Belarus, Mali Coup, TikTok: Your Wednesday Briefing

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This explains why the rallies in the last few days, which culminated in the pouring out on Sunday, were festive but also characterized by fear. The country has had a poor record of massacring those who dare to speak out.

Often the protests have been anti-government, but this recent movement is unusual because it is the first time that demonstrators have publicly called for reforms to the monarchy. Thailand is bound by some of the strictest laws in the world that can jail critics of the palace for up to 15 years.

So that people can take to the streets and whisper that something must be It is quite extraordinary to take action against a largely absent king who has cemented financial and military power. It is unprecedented for someone with a microphone to say that it is unprecedented in a public rally.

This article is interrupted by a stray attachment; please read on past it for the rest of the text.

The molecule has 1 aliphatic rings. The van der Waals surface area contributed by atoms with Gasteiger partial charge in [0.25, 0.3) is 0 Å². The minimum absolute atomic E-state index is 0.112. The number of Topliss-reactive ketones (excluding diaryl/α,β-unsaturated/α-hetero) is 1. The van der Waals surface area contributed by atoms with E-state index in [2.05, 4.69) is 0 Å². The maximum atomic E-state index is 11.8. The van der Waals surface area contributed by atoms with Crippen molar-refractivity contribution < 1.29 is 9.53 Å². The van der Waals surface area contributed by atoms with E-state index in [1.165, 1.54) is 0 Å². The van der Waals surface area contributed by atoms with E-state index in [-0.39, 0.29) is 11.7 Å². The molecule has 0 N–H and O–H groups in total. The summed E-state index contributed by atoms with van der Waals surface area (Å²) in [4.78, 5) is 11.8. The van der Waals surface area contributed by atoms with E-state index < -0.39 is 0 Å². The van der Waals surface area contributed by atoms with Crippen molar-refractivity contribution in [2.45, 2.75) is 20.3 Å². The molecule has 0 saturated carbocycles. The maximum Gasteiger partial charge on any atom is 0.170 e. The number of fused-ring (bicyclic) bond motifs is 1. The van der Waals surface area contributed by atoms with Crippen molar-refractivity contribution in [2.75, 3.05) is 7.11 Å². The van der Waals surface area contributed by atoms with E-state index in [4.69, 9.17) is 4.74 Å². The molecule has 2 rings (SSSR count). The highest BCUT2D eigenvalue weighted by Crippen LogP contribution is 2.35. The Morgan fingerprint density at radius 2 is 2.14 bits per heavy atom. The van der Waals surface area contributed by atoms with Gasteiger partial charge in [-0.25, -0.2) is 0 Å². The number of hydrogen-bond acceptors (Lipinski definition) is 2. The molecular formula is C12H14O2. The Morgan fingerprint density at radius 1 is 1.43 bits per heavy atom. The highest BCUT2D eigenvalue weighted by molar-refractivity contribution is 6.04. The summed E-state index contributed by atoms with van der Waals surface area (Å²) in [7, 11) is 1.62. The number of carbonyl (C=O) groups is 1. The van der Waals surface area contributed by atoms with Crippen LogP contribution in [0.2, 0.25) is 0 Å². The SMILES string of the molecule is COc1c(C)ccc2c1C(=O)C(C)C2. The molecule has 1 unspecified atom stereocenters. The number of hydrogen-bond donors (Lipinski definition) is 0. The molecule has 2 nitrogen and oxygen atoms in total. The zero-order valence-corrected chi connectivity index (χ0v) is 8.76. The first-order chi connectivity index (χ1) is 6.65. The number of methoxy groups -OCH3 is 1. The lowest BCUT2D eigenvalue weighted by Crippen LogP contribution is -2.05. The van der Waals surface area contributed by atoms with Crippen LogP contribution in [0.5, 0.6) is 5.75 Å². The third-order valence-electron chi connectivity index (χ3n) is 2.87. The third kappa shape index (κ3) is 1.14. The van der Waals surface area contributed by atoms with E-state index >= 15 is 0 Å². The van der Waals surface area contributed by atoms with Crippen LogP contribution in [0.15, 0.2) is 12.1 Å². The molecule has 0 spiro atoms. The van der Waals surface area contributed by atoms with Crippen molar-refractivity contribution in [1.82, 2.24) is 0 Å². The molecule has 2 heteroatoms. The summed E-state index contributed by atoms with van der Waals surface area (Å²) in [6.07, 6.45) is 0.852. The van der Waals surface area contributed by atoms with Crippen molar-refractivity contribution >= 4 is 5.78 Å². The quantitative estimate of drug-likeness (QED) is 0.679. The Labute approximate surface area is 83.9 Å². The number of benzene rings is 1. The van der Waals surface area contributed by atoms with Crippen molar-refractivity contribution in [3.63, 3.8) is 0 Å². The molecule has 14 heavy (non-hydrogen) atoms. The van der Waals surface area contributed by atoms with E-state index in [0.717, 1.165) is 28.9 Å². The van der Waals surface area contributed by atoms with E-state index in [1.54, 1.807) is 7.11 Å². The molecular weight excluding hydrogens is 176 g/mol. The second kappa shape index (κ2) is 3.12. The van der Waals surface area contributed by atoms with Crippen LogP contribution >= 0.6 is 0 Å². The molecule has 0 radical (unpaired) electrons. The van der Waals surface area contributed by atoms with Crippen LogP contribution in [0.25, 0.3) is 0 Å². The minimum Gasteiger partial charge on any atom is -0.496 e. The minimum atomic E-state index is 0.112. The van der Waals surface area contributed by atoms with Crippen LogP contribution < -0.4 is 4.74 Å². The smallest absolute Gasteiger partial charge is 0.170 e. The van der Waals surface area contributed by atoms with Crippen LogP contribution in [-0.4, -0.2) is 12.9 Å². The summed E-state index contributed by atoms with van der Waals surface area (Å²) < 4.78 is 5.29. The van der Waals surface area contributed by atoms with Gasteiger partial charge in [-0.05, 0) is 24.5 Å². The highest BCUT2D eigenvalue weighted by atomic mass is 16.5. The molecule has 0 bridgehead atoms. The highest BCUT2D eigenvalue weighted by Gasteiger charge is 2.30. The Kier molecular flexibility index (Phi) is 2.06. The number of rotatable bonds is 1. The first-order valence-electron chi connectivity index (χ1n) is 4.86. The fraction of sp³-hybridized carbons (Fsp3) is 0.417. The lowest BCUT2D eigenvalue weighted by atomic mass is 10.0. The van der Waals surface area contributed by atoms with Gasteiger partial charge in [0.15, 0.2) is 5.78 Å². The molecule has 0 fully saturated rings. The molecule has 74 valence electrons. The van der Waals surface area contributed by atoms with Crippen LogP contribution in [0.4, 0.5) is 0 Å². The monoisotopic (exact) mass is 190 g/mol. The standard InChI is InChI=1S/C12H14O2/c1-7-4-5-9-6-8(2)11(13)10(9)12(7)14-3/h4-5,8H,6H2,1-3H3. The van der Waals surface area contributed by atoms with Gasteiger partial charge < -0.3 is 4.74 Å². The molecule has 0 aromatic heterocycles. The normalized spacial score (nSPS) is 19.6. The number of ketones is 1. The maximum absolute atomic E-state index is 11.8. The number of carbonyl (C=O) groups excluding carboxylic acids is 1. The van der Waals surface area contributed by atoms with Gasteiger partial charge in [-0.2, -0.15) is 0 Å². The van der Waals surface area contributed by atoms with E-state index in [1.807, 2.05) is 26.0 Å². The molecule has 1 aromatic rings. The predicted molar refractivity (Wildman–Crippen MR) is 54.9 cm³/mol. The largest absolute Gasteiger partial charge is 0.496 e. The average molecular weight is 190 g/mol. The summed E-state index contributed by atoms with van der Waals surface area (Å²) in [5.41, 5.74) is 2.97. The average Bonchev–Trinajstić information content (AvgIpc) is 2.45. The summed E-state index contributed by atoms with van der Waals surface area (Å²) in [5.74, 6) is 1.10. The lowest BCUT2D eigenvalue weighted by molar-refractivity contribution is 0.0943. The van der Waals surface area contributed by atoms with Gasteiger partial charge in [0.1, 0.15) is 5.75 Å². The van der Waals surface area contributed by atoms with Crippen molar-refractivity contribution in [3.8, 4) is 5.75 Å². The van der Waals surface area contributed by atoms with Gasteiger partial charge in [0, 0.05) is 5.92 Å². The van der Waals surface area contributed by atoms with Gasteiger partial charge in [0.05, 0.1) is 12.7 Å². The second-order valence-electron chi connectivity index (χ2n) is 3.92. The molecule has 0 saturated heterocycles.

Yesterday's briefing email had an outdated subject line. It should of course have been "Your Tuesday Briefing", not "Your Monday Briefing".

In addition, incorrect coronavirus case numbers were given for three European countries. Last week France reported about 16,000 new cases, not 20,000. 7,000, not 3,000 from Britain; and 3,000, not 7,000, from Italy, according to the New York Times.

That's it for today. Until next time.

– Isabella

Thank you
to Theodore Kim and Jahaan Singh for interrupting the news. You can reach the team at briefing@nytimes.com.

S.
• We are listening to "The Daily". Our latest installment is about what's behind the US-Israel agreement.
• Here is today's mini crossword puzzle and a hint: Improved engine sound (five letters). You can find all of our puzzles here.
• Damien Cave, our Sydney office manager, spoke to CBC about the last lockdown in Melbourne.

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